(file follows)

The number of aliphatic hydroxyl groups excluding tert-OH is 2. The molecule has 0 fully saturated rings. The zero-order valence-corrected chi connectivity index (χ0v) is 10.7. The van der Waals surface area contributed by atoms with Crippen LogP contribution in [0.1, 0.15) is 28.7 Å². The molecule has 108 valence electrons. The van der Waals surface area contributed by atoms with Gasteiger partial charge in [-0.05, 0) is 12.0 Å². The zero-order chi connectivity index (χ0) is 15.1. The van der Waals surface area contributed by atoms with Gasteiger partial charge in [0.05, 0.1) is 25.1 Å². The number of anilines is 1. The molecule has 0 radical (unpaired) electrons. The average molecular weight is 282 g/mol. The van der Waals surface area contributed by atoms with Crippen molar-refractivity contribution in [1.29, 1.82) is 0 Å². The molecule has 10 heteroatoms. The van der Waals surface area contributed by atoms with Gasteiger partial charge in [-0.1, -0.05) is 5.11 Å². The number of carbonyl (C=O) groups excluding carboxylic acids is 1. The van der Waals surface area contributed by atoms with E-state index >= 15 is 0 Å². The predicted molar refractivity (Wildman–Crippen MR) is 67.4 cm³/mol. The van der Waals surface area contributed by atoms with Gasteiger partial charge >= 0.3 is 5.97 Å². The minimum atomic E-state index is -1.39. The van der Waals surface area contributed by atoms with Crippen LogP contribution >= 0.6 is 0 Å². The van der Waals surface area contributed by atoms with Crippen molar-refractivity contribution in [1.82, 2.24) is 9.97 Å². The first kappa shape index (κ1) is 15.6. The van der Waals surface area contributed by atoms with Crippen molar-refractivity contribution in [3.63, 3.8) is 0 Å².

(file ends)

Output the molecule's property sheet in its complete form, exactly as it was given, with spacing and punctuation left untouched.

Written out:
The number of aliphatic hydroxyl groups excluding tert-OH is 2. The molecule has 0 fully saturated rings. The zero-order valence-corrected chi connectivity index (χ0v) is 10.7. The van der Waals surface area contributed by atoms with Crippen LogP contribution in [0.1, 0.15) is 28.7 Å². The molecule has 108 valence electrons. The van der Waals surface area contributed by atoms with Gasteiger partial charge in [-0.05, 0) is 12.0 Å². The zero-order chi connectivity index (χ0) is 15.1. The van der Waals surface area contributed by atoms with Gasteiger partial charge in [0.05, 0.1) is 25.1 Å². The number of anilines is 1. The molecule has 0 radical (unpaired) electrons. The average molecular weight is 282 g/mol. The van der Waals surface area contributed by atoms with Crippen molar-refractivity contribution in [1.29, 1.82) is 0 Å². The molecule has 10 heteroatoms. The van der Waals surface area contributed by atoms with Gasteiger partial charge in [-0.1, -0.05) is 5.11 Å². The number of carbonyl (C=O) groups excluding carboxylic acids is 1. The van der Waals surface area contributed by atoms with E-state index >= 15 is 0 Å². The predicted molar refractivity (Wildman–Crippen MR) is 67.4 cm³/mol. The van der Waals surface area contributed by atoms with Gasteiger partial charge >= 0.3 is 5.97 Å². The minimum atomic E-state index is -1.39. The van der Waals surface area contributed by atoms with Crippen LogP contribution >= 0.6 is 0 Å². The van der Waals surface area contributed by atoms with Crippen molar-refractivity contribution in [1.82, 2.24) is 9.97 Å². The first kappa shape index (κ1) is 15.6. The van der Waals surface area contributed by atoms with Crippen molar-refractivity contribution in [3.63, 3.8) is 0 Å².